Kris Kobach is a busy man. In addition to serving as the Republican secretary of state of Kansas and an immigration adviser to GOP presidential nominee Gov. Mitt Romney, and representing several groups fighting the presence of illegal immigrants in the U.S., he's now a lawyer for Mississippi.
Gov. Phil Bryant announced Oct. 10 that Kobach would represent Mississippi in a federal lawsuit against the U.S. Department of Homeland Security over President Barack Obama's decision to stop deporting young undocumented immigrants.
In June, Obama issued an executive order halting deportations of individuals who immigrated to the U.S. before age 16, and who are younger than 30, have committed no major crimes, have been in the U.S. for five years and possess a high-school diploma or served in the military. Two months later, Kobach sued on behalf of a group of U.S. Immigration and Customs Enforcement agents who said the administration's policy change could lead to their receiving disciplinary action for just doing their jobs.
Bryant made Mississippi the first state to join the suit, and the governor said he based his action on the significant fiscal costs that illegal immigration imposes on the state. Specifically, Bryant cited a 2006 study he commissioned as then-state auditor concluding those costs to total $25 million based on "significant education, law enforcement and health care costs, as well as substantial lost tax revenues and other
Bill Chandler, executive director of the Mississippi Immigrant Rights Alliance, in Jackson, called Bryant's report "a vicious attack" on immigrants.
"It's a fallacy to blame the cost of education on undocumented children. They contribute value to our society," Chandler said.
To allay fears about the possible costs of a lawsuit against the White House, Bryant assured taxpayers the state would be represented at no cost to taxpayers by Texas attorney Michael Jung and "immigration law expert" Kobach.
However, Kobach's credentials on immigration issues are more expansive, and controversial, than Bryant acknowledged. Kobach has had a direct role in shaping GOP immigration policy for years as an adviser to U.S. Attorney General John Ashcroft under President Bush and, later, through his relationship with Romney, which has been muddy.
In a January 2012 speech accepting Kobach's endorsement, Romney said: "Kris has been a true leader on securing our borders and stopping the flow of illegal immigration into this country." When interviewed by Spanish-language radio network Univision America in September, Romney demurred when asked about his ties to Kobach, saying that he had never met the man, CNN's Peter Hamby reported. Later, the Romney campaign told Hamby that Kobach and the Romney had met at campaign events but that Kobach only "contributes informal advice periodically" and doesn't sit on policy briefings.
Additionally, Arizona's controversial anti-illegal immigration law SB 1070, which Kobach assisted in drafting, served as a model for similar measures in Alabama and Mississippi. Obama hinted at Kobach's connection to Romney and SB 1070 at the Oct. 16 presidential debate against Romney during a testy exchange over immigration policy.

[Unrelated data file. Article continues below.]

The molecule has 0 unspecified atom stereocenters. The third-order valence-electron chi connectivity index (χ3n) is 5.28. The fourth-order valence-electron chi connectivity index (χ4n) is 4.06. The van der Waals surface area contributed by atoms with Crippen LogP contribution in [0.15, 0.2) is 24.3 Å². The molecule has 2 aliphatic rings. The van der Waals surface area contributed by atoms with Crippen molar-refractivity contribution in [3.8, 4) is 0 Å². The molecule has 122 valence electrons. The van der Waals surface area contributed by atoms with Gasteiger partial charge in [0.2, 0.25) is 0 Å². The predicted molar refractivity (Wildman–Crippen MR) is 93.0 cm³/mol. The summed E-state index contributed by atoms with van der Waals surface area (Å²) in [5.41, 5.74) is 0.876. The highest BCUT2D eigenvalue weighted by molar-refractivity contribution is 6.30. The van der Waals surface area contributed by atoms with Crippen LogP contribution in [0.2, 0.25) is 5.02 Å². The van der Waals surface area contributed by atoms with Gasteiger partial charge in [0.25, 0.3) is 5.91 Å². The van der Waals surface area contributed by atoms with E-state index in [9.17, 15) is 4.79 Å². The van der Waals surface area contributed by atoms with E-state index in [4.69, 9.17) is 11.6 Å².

"Governor Romney says he wasn't referring to Arizona as a model for the nation. His top adviser on immigration is the guy who designed the Arizona law, the entirety of it--not E-Verify, the whole thing. That's his policy, and it's a bad policy," Obama said.
This summer, as a member of the Republican National Committee's Platform Committee, Kobach offered amendments to restore language previously in the GOP platform promoting the completion of a U.S.-Mexico border fence, ending in-state tuition for unauthorized immigrants and ending "sanctuary cities," which Kobach asserted "has resulted in the death of American citizens." In 2010, the Jackson City Council Johnson passed an ordinance that prohibited police from asking individuals about his or her citizenship status.
Kobach, who did not return a phone message left on his voicemail Tuesday afternoon by press time, has been embroiled in a number of other legal battles against municipalities and other government bodies over immigration policies in Kansas, Missouri, California, Pennsylvania and Texas. Many of the suits Kobach filed were on behalf of the Immigration Reform Law Institute, the legal arm of the Federation of American Immigrant Reform, or FAIR, which calls itself as a 250,000-member national "organization of concerned citizens who share a common belief that our nation's immigration policies must be reformed."
The Montgomery, Ala.-based Southern Poverty Law Center views FAIR as something more nefarious.
Heidi Beirich, director of the SPLC's Intelligent Project, characterized FAIR as an "anti-immigrant hate group" with a "racialist agenda." The SPLC, which tracks hate groups, calls FAIR's founder, John Tanton, "the racist architect of the modern anti-immigrant movement." Meanwhile, Tanton's wife, Mary Lou, is president of a political action committee called U.S. Immigration Reform PAC (USIRPAC) that contributed $10,000 to Kobach's failed 2004 congressional campaign, according to federal campaign-finance records from the Center for Responsive Politics.
Beirich, who described Kobach as "the single most important anti-immigration legislator out there," said that Alabama's 2011 immigration law modeled on Kobach's Arizona measure has been disastrous for the state's economy, driving away immigrant workers and casting the state as unwelcoming of diversity.
"You don't want to follow down the path Kris Kobach has led Alabama," Beirch warned Mississippians. "It's been nothing but bad. Kobach just leads you to a bad place."